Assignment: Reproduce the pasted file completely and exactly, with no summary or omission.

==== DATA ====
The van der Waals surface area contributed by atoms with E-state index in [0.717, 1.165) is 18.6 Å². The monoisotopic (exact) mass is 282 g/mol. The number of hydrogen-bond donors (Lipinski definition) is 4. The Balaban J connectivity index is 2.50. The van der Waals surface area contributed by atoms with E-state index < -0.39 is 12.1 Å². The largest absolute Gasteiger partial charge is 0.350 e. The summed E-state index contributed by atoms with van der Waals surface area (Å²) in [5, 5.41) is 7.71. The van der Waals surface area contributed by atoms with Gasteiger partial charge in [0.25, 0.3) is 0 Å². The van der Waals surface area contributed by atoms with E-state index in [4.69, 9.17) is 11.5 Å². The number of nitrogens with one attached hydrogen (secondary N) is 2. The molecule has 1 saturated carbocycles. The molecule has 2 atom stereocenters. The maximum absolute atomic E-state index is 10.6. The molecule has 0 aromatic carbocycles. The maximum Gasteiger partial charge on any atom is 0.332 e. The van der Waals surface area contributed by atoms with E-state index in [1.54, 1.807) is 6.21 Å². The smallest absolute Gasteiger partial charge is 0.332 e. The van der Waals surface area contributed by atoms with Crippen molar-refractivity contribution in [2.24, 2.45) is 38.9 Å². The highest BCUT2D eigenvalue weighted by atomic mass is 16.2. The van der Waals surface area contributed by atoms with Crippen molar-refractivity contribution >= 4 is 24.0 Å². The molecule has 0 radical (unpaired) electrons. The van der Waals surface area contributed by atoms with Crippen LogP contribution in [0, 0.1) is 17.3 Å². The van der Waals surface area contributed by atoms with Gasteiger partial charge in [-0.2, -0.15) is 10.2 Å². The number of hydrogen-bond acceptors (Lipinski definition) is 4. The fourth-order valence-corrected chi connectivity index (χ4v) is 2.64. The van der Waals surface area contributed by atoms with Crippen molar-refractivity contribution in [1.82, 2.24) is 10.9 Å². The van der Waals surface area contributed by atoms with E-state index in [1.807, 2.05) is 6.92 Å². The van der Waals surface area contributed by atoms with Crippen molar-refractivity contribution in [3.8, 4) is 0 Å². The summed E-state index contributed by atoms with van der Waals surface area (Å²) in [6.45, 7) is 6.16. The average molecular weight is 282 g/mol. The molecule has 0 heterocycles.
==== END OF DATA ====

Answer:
The van der Waals surface area contributed by atoms with E-state index in [0.717, 1.165) is 18.6 Å². The monoisotopic (exact) mass is 282 g/mol. The number of hydrogen-bond donors (Lipinski definition) is 4. The Balaban J connectivity index is 2.50. The van der Waals surface area contributed by atoms with E-state index < -0.39 is 12.1 Å². The largest absolute Gasteiger partial charge is 0.350 e. The summed E-state index contributed by atoms with van der Waals surface area (Å²) in [5, 5.41) is 7.71. The van der Waals surface area contributed by atoms with Gasteiger partial charge in [0.25, 0.3) is 0 Å². The van der Waals surface area contributed by atoms with E-state index in [4.69, 9.17) is 11.5 Å². The number of nitrogens with one attached hydrogen (secondary N) is 2. The molecule has 1 saturated carbocycles. The molecule has 2 atom stereocenters. The maximum absolute atomic E-state index is 10.6. The molecule has 0 aromatic carbocycles. The maximum Gasteiger partial charge on any atom is 0.332 e. The van der Waals surface area contributed by atoms with E-state index in [1.54, 1.807) is 6.21 Å². The smallest absolute Gasteiger partial charge is 0.332 e. The van der Waals surface area contributed by atoms with Crippen molar-refractivity contribution in [2.24, 2.45) is 38.9 Å². The highest BCUT2D eigenvalue weighted by atomic mass is 16.2. The van der Waals surface area contributed by atoms with Crippen molar-refractivity contribution >= 4 is 24.0 Å². The molecule has 0 radical (unpaired) electrons. The van der Waals surface area contributed by atoms with Crippen LogP contribution in [0, 0.1) is 17.3 Å². The van der Waals surface area contributed by atoms with Gasteiger partial charge in [-0.2, -0.15) is 10.2 Å². The number of hydrogen-bond acceptors (Lipinski definition) is 4. The fourth-order valence-corrected chi connectivity index (χ4v) is 2.64. The van der Waals surface area contributed by atoms with Crippen molar-refractivity contribution in [1.82, 2.24) is 10.9 Å². The van der Waals surface area contributed by atoms with E-state index in [1.807, 2.05) is 6.92 Å². The van der Waals surface area contributed by atoms with Crippen molar-refractivity contribution in [3.8, 4) is 0 Å². The summed E-state index contributed by atoms with van der Waals surface area (Å²) in [6.45, 7) is 6.16. The average molecular weight is 282 g/mol. The molecule has 0 heterocycles.